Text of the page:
The OAuth2 Authorize Code Flow provides the means for clients, which can not keep passwords secret, to request authorization on a user’s behalf. This is possible with a public client. The only differences between confidential (regular) and public clients are that no secret was issued to that client, and that the client is explicitly intended for use with mobile, browser, and native apps.
Public clients are capable of performing all flows except the Resource Owner Password Credentials flow and the Client Credentials flow. They are also allowed to request OpenID Connect ID Tokens, and refresh expired access or ID tokens. Other than the missing client secret, the flow is executed in the same way as the regular OAuth2 Authorize Code flow. It is recommended to send the client ID in the POST body or the URL query, as HTTP Basic Authorization does not work well (if at all) with an empty password field
The OAuth2 Implicit and Authorize Code Flows are vulnerable in the context of mobile and native apps, specifically when custom redirect URI schemes are used that are not protected by Transport Layer Security (TLS).
If an attacker manages to register a malicious application on the client device and registers a custom URI scheme that is also used by the legitimate application, it is possible for the attacker to intercept the authorize code and obtain its access token.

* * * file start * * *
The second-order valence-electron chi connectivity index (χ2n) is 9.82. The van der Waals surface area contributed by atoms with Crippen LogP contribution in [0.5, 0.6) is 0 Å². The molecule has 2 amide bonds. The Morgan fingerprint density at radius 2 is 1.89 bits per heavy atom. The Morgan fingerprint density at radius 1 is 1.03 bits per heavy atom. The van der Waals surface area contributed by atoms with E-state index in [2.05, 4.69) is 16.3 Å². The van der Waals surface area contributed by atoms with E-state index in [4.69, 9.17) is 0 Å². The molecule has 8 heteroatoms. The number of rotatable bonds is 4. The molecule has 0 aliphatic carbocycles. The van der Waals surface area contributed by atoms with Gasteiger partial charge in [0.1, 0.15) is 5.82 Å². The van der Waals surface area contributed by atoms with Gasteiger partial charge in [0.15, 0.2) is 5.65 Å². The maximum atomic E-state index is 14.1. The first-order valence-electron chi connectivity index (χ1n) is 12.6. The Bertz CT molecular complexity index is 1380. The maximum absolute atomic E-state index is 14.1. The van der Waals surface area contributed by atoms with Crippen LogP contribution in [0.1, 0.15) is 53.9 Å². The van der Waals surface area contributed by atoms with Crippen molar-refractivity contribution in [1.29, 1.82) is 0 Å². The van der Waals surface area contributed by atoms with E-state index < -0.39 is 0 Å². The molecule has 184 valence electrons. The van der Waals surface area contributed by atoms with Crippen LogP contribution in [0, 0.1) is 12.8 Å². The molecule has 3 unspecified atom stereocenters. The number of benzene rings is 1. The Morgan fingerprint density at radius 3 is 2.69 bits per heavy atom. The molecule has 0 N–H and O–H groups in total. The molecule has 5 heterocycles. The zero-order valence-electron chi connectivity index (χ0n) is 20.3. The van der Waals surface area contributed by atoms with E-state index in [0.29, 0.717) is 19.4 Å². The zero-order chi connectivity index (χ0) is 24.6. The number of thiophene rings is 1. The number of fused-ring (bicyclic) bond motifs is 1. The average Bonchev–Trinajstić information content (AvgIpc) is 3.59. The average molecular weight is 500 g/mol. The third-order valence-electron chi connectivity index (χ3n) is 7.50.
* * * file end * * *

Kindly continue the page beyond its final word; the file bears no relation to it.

To mitigate this attack, the legitimate app generates a so-called code challenge
and code verifier. The code verifier is derived from the code challenge. There
are multiple ways of generating the code challenge, the most secure one is to
code_challenge = BASE64URL-ENCODE(SHA256(ASCII(code_verifier)))
The code challenge is submitted to the OAuth2 Authorization Server during the Authorization Request, when the browser hits the `/oauth2/auth` endpoint. The code verifier, only known to the legitimate application, is transmitted when the authorization code is exchanged for access and refresh tokens. The OAuth2 Authorization Server does not issue access and refresh tokens when an invalid code verifier is submitted. The malicious app is therefore not able to use the authorization code and thus the vulnerability is mitigated.
OAuth2, OpenID Connect, PKCE, JWTs, … - these standards as useful as they are complicated. It is well known that developers should never roll their own crypto, unless of course they are a cryptographer. The same should apply to these standards. I strongly encourage everyone in the community to rely on adopted, tested, and reliable open source technology. These topics have been covered in various programming languages and are easy to integrate.
Ok, so let’s take a look at what technology you can use to provide and consume OAuth2, OpenID Connect, and Proof Key for Code Exchange (PKCE). Some of the technology presented is written and maintained by ORY. Everything is licensed with the Apache 2.0 License.
ORY Hydra is an OAuth2 and OpenID Connect server that integrates with existing identity management solutions. It supports all features presented in this article. To get started with ORY Hydra check out the 5 Minute Quickstart!
Thank you for reading! I hope you learned something useful! If this was of any help, you can follow me on GitHub and Twitter and see what I’m up to next. If you wish to support ORY’s mission of making secure developer tools affordable and accessible, consider supporting us on Patreon.